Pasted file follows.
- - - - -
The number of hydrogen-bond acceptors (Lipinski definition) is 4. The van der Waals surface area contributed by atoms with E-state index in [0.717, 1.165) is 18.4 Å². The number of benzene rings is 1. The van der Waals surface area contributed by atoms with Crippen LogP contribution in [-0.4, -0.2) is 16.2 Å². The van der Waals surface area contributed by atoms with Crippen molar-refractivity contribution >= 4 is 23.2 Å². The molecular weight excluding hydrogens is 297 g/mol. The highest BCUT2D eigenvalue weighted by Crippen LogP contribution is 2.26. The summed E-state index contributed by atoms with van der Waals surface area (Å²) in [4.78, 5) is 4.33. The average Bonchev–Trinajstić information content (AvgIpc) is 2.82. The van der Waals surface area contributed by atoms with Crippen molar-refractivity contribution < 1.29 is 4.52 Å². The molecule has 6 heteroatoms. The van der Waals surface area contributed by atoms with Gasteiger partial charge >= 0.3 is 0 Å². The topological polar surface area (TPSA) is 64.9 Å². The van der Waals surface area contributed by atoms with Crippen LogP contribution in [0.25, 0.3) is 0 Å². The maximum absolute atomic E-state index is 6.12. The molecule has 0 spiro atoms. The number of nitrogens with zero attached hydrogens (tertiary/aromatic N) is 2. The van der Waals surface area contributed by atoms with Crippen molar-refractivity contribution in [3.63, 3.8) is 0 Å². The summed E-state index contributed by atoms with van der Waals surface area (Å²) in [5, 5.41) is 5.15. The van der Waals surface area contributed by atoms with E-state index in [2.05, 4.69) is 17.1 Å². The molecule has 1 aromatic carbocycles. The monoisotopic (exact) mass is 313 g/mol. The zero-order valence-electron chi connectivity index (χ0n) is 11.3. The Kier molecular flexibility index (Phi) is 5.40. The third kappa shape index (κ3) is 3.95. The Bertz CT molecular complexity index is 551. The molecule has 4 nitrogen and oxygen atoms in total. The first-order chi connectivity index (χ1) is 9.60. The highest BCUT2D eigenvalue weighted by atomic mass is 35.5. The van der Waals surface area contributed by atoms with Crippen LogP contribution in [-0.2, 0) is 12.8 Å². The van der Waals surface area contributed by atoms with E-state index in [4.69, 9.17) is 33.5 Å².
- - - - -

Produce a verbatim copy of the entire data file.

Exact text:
The number of hydrogen-bond acceptors (Lipinski definition) is 4. The van der Waals surface area contributed by atoms with E-state index in [0.717, 1.165) is 18.4 Å². The number of benzene rings is 1. The van der Waals surface area contributed by atoms with Crippen LogP contribution in [-0.4, -0.2) is 16.2 Å². The van der Waals surface area contributed by atoms with Crippen molar-refractivity contribution >= 4 is 23.2 Å². The molecular weight excluding hydrogens is 297 g/mol. The highest BCUT2D eigenvalue weighted by Crippen LogP contribution is 2.26. The summed E-state index contributed by atoms with van der Waals surface area (Å²) in [4.78, 5) is 4.33. The average Bonchev–Trinajstić information content (AvgIpc) is 2.82. The van der Waals surface area contributed by atoms with Crippen molar-refractivity contribution < 1.29 is 4.52 Å². The molecule has 6 heteroatoms. The van der Waals surface area contributed by atoms with Gasteiger partial charge >= 0.3 is 0 Å². The topological polar surface area (TPSA) is 64.9 Å². The van der Waals surface area contributed by atoms with Crippen LogP contribution in [0.25, 0.3) is 0 Å². The maximum absolute atomic E-state index is 6.12. The molecule has 0 spiro atoms. The number of nitrogens with zero attached hydrogens (tertiary/aromatic N) is 2. The van der Waals surface area contributed by atoms with Crippen molar-refractivity contribution in [3.63, 3.8) is 0 Å². The summed E-state index contributed by atoms with van der Waals surface area (Å²) in [5, 5.41) is 5.15. The van der Waals surface area contributed by atoms with E-state index in [2.05, 4.69) is 17.1 Å². The molecule has 1 aromatic carbocycles. The monoisotopic (exact) mass is 313 g/mol. The zero-order valence-electron chi connectivity index (χ0n) is 11.3. The Kier molecular flexibility index (Phi) is 5.40. The third kappa shape index (κ3) is 3.95. The Bertz CT molecular complexity index is 551. The molecule has 4 nitrogen and oxygen atoms in total. The first-order chi connectivity index (χ1) is 9.60. The highest BCUT2D eigenvalue weighted by atomic mass is 35.5. The van der Waals surface area contributed by atoms with Crippen LogP contribution in [-0.2, 0) is 12.8 Å². The van der Waals surface area contributed by atoms with E-state index in [4.69, 9.17) is 33.5 Å².